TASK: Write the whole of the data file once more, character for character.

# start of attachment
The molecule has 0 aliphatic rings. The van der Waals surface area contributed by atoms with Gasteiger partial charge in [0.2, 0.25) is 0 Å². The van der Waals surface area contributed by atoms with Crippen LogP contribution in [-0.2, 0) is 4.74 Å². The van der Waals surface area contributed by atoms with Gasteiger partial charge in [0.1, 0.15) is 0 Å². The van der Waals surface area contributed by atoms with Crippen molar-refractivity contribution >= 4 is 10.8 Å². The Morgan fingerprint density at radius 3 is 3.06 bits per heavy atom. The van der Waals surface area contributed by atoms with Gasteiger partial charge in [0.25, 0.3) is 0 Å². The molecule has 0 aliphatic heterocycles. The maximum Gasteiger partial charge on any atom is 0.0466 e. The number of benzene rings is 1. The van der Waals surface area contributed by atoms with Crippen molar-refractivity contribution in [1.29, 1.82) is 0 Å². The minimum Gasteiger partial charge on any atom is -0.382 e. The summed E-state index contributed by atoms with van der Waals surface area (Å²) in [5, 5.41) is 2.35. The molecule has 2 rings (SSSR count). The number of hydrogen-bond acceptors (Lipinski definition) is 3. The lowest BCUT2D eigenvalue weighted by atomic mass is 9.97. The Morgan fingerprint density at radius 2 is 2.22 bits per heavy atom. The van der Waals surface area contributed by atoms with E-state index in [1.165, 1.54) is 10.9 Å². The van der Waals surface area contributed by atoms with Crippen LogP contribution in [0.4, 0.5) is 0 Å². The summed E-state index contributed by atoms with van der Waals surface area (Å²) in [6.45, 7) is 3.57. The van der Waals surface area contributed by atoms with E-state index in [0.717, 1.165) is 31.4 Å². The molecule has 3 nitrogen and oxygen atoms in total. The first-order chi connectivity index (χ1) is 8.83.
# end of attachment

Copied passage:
The molecule has 0 aliphatic rings. The van der Waals surface area contributed by atoms with Gasteiger partial charge in [0.2, 0.25) is 0 Å². The van der Waals surface area contributed by atoms with Crippen LogP contribution in [-0.2, 0) is 4.74 Å². The van der Waals surface area contributed by atoms with Gasteiger partial charge in [0.1, 0.15) is 0 Å². The van der Waals surface area contributed by atoms with Crippen molar-refractivity contribution >= 4 is 10.8 Å². The Morgan fingerprint density at radius 3 is 3.06 bits per heavy atom. The van der Waals surface area contributed by atoms with Gasteiger partial charge in [0.25, 0.3) is 0 Å². The molecule has 0 aliphatic heterocycles. The maximum Gasteiger partial charge on any atom is 0.0466 e. The number of benzene rings is 1. The van der Waals surface area contributed by atoms with Crippen molar-refractivity contribution in [1.29, 1.82) is 0 Å². The minimum Gasteiger partial charge on any atom is -0.382 e. The summed E-state index contributed by atoms with van der Waals surface area (Å²) in [5, 5.41) is 2.35. The molecule has 2 rings (SSSR count). The number of hydrogen-bond acceptors (Lipinski definition) is 3. The lowest BCUT2D eigenvalue weighted by atomic mass is 9.97. The Morgan fingerprint density at radius 2 is 2.22 bits per heavy atom. The van der Waals surface area contributed by atoms with E-state index in [1.165, 1.54) is 10.9 Å². The van der Waals surface area contributed by atoms with Crippen LogP contribution in [0.4, 0.5) is 0 Å². The summed E-state index contributed by atoms with van der Waals surface area (Å²) in [6.45, 7) is 3.57. The van der Waals surface area contributed by atoms with E-state index in [0.717, 1.165) is 31.4 Å². The molecule has 3 nitrogen and oxygen atoms in total. The first-order chi connectivity index (χ1) is 8.83.